Hong Kong’s retail industry crashed again in October, as the city spirals lower into a recession that could lead to a collapse of the economy, reported Reuters.
Retail sales in October plunged 24.3% YoY, according to government data published on Monday. This was by far the worst print on record as the tourism industry in the last six months has evaporated.
Retail sales fell to $3.85 billion in October, a ninth consecutive month of declines, following violent clashes between pro-democracy protesters and police around shopping districts, malls, and eateries. Many Mainlanders now view Hong Kong as far too dangerous for travel, one of the main reasons why the retail industry has tanked.
“The local social incidents with increasing violence depressed consumption sentiment and severely disrupted tourism- and consumption-related activities,” a government spokesman said.
Financial Secretary Paul Chan Mo-po said retail sales decline will continue to be “very enormous” heading into the new year.
Last month, it was confirmed that Hong Kong stumbled into a recession for the first time in a decade in 3Q.
More than six months of protests and nearly 17 months of a trade war between the US and China dampened economic activity in the city.
With no end in sight to neither the protests and trade war, Hong Kong’s economy is expected to continue decelerating through 1Q20, will likely face a deeper slump than what was seen in the 2008 financial crisis.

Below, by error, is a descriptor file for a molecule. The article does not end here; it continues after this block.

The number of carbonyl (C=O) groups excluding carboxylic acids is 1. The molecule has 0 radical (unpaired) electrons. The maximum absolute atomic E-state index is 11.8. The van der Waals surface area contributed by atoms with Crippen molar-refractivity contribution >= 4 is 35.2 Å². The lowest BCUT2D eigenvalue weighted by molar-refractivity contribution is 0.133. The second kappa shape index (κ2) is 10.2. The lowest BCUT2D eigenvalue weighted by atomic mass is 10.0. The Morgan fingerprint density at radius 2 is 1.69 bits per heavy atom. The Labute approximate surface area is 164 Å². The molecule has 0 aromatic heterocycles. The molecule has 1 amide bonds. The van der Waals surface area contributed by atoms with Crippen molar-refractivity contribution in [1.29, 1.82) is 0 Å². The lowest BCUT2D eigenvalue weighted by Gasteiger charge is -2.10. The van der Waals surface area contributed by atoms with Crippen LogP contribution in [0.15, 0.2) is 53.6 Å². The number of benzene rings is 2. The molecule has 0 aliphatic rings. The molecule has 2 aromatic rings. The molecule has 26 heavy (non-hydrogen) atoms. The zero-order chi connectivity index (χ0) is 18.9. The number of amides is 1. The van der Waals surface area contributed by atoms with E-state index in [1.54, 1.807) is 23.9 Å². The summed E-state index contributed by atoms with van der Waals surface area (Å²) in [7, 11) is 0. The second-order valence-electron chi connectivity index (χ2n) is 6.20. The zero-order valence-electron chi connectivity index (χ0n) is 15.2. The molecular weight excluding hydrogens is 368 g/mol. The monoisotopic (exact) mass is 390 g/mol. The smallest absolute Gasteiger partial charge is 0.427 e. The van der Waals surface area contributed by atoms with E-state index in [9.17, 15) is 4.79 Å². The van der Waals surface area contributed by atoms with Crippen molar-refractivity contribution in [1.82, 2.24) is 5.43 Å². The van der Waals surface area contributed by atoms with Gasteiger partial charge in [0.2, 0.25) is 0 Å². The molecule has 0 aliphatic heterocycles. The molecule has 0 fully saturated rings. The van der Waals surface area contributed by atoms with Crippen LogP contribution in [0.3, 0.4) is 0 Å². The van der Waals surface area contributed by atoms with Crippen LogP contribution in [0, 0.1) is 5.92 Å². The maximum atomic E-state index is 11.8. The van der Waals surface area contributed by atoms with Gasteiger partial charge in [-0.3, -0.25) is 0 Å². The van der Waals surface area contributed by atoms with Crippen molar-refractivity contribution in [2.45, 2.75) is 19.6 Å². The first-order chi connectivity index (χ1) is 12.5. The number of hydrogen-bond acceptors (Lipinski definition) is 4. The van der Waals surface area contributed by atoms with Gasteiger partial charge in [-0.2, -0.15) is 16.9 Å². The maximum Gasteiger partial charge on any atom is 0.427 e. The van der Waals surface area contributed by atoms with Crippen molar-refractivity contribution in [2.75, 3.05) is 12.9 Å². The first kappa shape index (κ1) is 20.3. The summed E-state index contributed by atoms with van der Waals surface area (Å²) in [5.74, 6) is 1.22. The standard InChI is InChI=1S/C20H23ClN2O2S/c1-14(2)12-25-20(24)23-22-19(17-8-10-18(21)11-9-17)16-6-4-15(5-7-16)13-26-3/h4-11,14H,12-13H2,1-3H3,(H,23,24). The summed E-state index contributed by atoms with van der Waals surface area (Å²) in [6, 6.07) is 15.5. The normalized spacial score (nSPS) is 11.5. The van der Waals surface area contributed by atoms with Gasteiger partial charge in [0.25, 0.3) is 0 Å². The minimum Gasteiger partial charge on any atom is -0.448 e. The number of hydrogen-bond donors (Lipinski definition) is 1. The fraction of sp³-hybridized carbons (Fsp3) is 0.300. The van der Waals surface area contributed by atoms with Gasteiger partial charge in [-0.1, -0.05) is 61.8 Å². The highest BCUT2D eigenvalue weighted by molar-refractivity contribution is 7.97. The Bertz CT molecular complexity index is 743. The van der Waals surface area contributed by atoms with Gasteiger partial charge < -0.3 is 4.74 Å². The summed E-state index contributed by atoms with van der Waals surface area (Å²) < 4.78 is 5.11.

“Domestic demand worsened significantly in the third quarter, as the local social incidents took a heavy toll on consumption-related activities and subdued economic prospects weighed on consumption and investment sentiment,” the government said last month.
GDP data was revised lower for full-year growth to -1.3%. That marked the first annual decline since 2009.
Chinese Mainlanders and tourists from across the world have canceled bookings, as retailers have been severely damaged from crashing sales, and the stock market continues to trend lower, which has been compounded by the ongoing trade war between the US and China.
Tourism numbers for October arrivals plunged 43.7% YoY to 3.31 million, according to the Hong Kong Tourism Board. September figures showed a 34.2% drop.
We’ve noted that luxury retailers have been hit the hardest, also putting pressure on the global diamond industry.
The Hong Kong Retail Management Association has told landlords to halve rents for retailers as the city’s economy is expected to plunge through 2020.
The government has deployed stimulus measures since August, but monetary policy is widely ineffective when social-economic chaos continues to gain momentum.
The outlook for 2020 could be absolutely disastrous for retailers in the city, there’s the chance that if the retail industry remains depressed, then a massive wave of store closures could nearing. This would also trigger enormous job losses and feed through the system, likely tilting the economy into a depression.
Imagine that, and it only took six months of violent protests in Hong Kong to trigger economic disaster. Now the real question remains, what are the global implications to the financial system of an imploding Hong Kong?